Chemistry Educator, Tutor & Author
Announcing an exciting new project!
A couple of weeks ago I signed a contract with the Hachette Book Group USA, to adapt Sam Kean’s wonderful book The Disappearing Spoon for younger readers. Yeah, THAT Disappearing Spoon!
Many of you will be familiar with the original book, and I hope that you will also enjoy the new version.
In June of 2015 I was elected from a field of 27 educators across the USA, as the inaugural, High School Ambassador on the Governing Board of the American Association of Chemistry Teachers. Many thanks to all who voted for me.
I look forward to serving to the best of my ability, to promoting the mission of the AACT, and to supporting high chemistry teachers as I can.
The Periodic Table Abuse Project catalogs the multitude of ways that the beauty and order of the periodic table is abused!
Whether it be symbol abuse, organizational abuse or just plain old ugly disrespect, I’m looking to out everyone.
If you see an abuse then please contact me.
On October 3rd of 2014, the American Institute of Physics announced that my book, How To Make A Universe With 92 Ingredients had won their, 2014 Science Communication Award in the children’s category.
Tremendously exciting, and my sincere thanks go to all that helped with the book.
My accepted proposal outlines plans for a book that links the discovery of the chemical elements to the people and stories behind them, all in a way the will be appealing for a younger audience.
I am Tweeting about my adventure using the hashtag #dingleelements
My latest book, the 2nd Edition of REA’s AP Chemistry Crash Course, was released on January 15th, 2014.
Fully updated for the new AP exam, you can order on Amazon right now, or alternatively find in at your local bookstore.
The book comes with online access to a practice exam and lots of ‘Test Tips’. A must to boost that AP grade!
As a freelancer and author, I have written for many different clients, partners and publishers.
My work ranges from children’s books, through assessment materials, on to textbooks as well as article & blog writing.
I am constantly looking for new short, mid, and long term projects to be involved with, and I would love to discuss your wants & needs when it comes to chemistry writing of all types.
Welcome to Adrian Dingle’s Chemistry Pages.
Here you’ll find a multitude of resources for the teaching and learning associated with high school chemistry at all levels, and even a little beyond. Some are free, some require a subscription, but there should be plenty of things to keep you busy whether you are looking for worksheets, tutoring or general advice.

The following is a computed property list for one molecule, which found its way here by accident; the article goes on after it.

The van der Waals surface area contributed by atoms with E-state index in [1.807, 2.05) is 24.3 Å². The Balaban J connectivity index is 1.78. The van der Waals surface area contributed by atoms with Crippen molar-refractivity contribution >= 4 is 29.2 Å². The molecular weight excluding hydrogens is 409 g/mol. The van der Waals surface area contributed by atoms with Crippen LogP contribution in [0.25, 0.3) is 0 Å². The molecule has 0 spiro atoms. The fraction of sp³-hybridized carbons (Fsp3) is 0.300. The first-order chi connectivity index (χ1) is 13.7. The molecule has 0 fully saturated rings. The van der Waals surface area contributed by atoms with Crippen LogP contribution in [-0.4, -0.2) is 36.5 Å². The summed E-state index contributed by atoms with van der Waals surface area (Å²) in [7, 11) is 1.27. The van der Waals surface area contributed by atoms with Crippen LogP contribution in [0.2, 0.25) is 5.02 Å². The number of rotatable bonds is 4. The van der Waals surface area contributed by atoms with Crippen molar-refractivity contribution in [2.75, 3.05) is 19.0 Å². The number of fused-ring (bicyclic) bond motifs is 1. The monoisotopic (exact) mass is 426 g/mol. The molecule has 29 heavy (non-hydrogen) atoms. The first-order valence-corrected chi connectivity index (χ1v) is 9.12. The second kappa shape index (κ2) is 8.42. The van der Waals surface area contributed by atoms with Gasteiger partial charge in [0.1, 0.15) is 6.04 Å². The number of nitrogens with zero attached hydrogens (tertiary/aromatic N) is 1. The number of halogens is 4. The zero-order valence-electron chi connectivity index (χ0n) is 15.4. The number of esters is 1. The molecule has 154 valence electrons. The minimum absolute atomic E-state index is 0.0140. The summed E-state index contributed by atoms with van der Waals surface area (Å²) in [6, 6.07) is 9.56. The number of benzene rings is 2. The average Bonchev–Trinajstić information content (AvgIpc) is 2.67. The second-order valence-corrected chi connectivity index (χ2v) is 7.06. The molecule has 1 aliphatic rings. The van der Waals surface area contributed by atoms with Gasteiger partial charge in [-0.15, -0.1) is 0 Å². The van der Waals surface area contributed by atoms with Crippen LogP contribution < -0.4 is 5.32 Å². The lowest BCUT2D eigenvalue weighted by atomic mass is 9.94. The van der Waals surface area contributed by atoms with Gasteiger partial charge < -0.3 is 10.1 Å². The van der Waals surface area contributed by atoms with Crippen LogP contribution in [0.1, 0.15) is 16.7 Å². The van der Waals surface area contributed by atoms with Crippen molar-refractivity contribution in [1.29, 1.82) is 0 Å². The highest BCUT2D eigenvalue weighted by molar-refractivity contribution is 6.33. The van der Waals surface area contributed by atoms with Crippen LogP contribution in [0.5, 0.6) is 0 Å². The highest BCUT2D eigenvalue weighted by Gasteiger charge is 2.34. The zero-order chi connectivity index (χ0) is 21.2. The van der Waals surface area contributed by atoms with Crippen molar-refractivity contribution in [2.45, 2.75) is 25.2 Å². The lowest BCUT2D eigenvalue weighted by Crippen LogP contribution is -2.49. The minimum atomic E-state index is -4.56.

Complete with those crazy American spellings for ‘color’ in the paint and firework spreads, the North American release represents the latest of my books making it into a ‘new’ language!
October 13, 2015
Lowell Thomson, the globetrotting chemistry educator, throws down a challenge. Actually his question is timely, as this topic has been on my mind a lot recently. It stems from … More »
October 8, 2015
A couple of quick video clips of AP students performing their first ever titrations. The sharpest end-points? Perhaps not, but some nice work for a first attempt. The reaction … More »
October 4, 2015
Some of my favorite emails are the ones that I get from 'fans' of my books. Most of these fans are very young, and they write charming emails. Here's one that I recently received … More »
September 29, 2015
Honestly I'm not a fan of sharing student work in general (I think that sharing has limited value) however this is one of the rare occasions I like to. Because I am so fond of … More »
September 28, 2015
Formal charge is something that I've written about in an AP context on more than one previous occasion, and you can read those posts here and here. This week, formal charge came up … More »
September 9, 2015
I recently re-visited the Wordles that I first produced in June of 2013 for the original versions of my AP Chemistry notes for Big Ideas 1-6. You can read about them here. Before I … More »
Veteran chemistry educator and chemistry author Adrian Dingle is, amongst many other things, the creator of Adrian Dingle’s Chemistry Pages.
Adrian has over a quarter of a century of high school and early college chemistry teaching experience in both the UK and the USA. He is committed to traditional approaches to knowledge & understanding, taught via, and in, digital environments.
He is interested in real achievement as opposed to the perception of achievement, and specializes in maximizing test scores and improving grades in general.
Want to contact Adrian? It’s quickest to use the contact form, alternatively;
The Westminster Schools
1424 West Paces Ferry Road
Atlanta, GA, USA, 30327
The Royal Society of Chemistry
The American Chemical Society
The National Science Teachers Association
The National Association of Science Writers
The Society of Children’s Book Writers and Illustrators
The American Association of Chemistry Teachers
The Association of British Science Writers
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